I’ve been warned:
“Don’t start writing about cheerleading, or they’ll expect it all the time.”
I’ve been told:
“Cheerleading is not a sport.”
And I’m aware of the prevailing perception:
“Cheerleaders are snobs who are in it only to be popular.”
But we’ve got another week or so until the fall sports seasons kicks into high gear, so why not throw caution to the wind and examine what it really means to be a cheerleader?
Consider this Mythbusters: Pom-Pom Edition.
Picture a cheerleader as portrayed on television or the movies and this scene comes to mind: A group of primped up cheerleaders parading, usually in slow motion, down the middle of a crowded hallway, hands on hips with complete confidence that they rule the school, ready to bully their way into whatever they desire.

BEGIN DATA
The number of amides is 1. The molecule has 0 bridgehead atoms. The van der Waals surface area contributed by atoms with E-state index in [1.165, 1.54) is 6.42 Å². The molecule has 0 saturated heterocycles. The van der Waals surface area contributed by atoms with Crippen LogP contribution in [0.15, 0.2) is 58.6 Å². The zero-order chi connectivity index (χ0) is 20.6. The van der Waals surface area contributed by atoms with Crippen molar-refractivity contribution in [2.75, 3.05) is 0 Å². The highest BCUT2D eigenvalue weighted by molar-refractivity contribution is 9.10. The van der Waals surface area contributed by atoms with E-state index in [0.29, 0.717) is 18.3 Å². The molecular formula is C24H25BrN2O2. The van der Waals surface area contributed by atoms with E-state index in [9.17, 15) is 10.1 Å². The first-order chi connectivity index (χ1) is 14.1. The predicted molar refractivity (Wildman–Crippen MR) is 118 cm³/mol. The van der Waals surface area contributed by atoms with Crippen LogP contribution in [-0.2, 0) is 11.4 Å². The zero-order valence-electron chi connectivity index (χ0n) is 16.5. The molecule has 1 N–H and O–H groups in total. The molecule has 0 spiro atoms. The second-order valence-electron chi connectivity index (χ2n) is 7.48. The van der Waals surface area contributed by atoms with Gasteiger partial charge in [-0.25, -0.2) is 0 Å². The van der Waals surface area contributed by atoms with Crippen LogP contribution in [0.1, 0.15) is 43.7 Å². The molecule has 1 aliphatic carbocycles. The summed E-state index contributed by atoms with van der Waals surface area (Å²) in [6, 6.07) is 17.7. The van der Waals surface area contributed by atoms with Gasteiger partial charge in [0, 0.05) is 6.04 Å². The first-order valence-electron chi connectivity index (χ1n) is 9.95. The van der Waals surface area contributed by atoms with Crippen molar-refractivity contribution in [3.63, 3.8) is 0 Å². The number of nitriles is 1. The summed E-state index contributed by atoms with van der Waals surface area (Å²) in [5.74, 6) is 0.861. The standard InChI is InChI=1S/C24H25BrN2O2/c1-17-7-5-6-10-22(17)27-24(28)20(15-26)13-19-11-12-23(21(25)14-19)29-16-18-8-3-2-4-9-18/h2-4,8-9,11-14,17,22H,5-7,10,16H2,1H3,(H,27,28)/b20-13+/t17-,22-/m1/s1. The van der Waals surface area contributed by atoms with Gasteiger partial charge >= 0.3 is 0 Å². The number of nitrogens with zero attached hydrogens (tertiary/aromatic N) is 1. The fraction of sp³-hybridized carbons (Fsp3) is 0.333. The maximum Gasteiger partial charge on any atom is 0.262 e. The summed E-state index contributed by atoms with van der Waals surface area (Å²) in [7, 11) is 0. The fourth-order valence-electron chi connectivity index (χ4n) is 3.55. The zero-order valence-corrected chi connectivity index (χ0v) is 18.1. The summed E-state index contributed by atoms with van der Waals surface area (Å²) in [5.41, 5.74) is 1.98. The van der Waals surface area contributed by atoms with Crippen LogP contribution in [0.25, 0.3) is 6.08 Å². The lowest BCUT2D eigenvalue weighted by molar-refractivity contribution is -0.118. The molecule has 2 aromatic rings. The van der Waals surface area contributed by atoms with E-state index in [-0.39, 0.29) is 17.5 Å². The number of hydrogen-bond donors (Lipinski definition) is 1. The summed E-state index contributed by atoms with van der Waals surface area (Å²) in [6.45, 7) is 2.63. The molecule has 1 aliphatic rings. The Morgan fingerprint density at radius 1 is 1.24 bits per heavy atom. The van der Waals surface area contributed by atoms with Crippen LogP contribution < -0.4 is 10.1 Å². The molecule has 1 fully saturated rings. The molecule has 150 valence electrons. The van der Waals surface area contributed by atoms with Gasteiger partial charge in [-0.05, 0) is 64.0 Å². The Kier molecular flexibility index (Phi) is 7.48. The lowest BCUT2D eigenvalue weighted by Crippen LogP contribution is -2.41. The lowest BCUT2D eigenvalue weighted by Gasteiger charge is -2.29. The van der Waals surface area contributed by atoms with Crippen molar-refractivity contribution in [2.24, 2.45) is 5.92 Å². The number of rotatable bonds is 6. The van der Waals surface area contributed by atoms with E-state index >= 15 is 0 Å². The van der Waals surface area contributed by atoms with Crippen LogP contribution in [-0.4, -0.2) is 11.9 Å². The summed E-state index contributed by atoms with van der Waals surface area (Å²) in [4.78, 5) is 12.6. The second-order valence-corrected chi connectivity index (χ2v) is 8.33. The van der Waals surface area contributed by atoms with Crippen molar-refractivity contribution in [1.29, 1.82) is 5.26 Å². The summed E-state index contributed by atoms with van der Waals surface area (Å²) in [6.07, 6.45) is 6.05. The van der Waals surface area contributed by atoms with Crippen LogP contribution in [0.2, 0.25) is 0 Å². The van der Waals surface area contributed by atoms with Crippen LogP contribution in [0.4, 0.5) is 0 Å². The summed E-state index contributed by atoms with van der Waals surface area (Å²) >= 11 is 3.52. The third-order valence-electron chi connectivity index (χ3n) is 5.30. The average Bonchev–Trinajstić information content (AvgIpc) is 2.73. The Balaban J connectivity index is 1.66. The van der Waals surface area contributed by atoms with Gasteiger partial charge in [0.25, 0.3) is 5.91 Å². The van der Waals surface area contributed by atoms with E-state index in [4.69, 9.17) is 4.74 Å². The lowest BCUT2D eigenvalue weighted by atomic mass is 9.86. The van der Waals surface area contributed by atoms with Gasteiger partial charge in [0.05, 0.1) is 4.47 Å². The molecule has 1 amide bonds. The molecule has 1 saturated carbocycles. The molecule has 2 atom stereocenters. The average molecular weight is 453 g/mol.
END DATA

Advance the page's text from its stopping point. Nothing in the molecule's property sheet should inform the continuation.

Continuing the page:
“The whole stereotype thing, I hate that so much,” said Greenfield-Central senior cheer captain Allie Dickmann, also a standout track athlete, National Honor Society member and one of the nicest young adults you could hope to meet.
“It’s a lot of what the media puts out there. You see it even on Disney Channel and all these different shows and books. You read about cheerleaders being the snobs; the Mean Girls.”
Sandra Williams, Dickmann’s senior cheer teammate, said that Hollywood has it all wrong.